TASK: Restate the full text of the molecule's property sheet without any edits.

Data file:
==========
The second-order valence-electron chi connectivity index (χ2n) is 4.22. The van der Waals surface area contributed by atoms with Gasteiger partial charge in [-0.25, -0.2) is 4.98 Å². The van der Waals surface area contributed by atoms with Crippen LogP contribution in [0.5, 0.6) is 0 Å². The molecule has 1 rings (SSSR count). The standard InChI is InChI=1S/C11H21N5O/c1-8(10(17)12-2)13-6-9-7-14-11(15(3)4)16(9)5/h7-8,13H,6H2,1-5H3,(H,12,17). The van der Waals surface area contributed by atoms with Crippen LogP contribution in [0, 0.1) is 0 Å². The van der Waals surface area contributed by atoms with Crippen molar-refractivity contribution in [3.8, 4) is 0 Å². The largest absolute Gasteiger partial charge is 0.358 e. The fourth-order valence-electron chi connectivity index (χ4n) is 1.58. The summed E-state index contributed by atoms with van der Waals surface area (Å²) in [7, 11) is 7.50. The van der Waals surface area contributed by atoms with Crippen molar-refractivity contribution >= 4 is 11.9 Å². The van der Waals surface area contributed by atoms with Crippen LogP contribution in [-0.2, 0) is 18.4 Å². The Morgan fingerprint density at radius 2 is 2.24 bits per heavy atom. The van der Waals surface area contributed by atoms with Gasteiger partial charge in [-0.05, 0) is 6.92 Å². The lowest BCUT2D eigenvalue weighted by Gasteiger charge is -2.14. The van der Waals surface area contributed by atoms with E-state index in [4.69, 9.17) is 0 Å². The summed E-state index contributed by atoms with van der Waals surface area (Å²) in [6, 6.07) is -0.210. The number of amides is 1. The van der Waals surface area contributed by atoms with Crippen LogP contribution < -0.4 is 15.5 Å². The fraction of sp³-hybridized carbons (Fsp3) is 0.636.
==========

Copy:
The second-order valence-electron chi connectivity index (χ2n) is 4.22. The van der Waals surface area contributed by atoms with Gasteiger partial charge in [-0.25, -0.2) is 4.98 Å². The van der Waals surface area contributed by atoms with Crippen LogP contribution in [0.5, 0.6) is 0 Å². The molecule has 1 rings (SSSR count). The standard InChI is InChI=1S/C11H21N5O/c1-8(10(17)12-2)13-6-9-7-14-11(15(3)4)16(9)5/h7-8,13H,6H2,1-5H3,(H,12,17). The van der Waals surface area contributed by atoms with Crippen LogP contribution in [0, 0.1) is 0 Å². The van der Waals surface area contributed by atoms with Crippen molar-refractivity contribution in [3.8, 4) is 0 Å². The largest absolute Gasteiger partial charge is 0.358 e. The fourth-order valence-electron chi connectivity index (χ4n) is 1.58. The summed E-state index contributed by atoms with van der Waals surface area (Å²) in [7, 11) is 7.50. The van der Waals surface area contributed by atoms with Crippen molar-refractivity contribution >= 4 is 11.9 Å². The van der Waals surface area contributed by atoms with Crippen LogP contribution in [-0.2, 0) is 18.4 Å². The Morgan fingerprint density at radius 2 is 2.24 bits per heavy atom. The van der Waals surface area contributed by atoms with Gasteiger partial charge in [-0.05, 0) is 6.92 Å². The lowest BCUT2D eigenvalue weighted by Gasteiger charge is -2.14. The van der Waals surface area contributed by atoms with E-state index in [4.69, 9.17) is 0 Å². The summed E-state index contributed by atoms with van der Waals surface area (Å²) in [6, 6.07) is -0.210. The number of amides is 1. The van der Waals surface area contributed by atoms with Crippen LogP contribution < -0.4 is 15.5 Å². The fraction of sp³-hybridized carbons (Fsp3) is 0.636.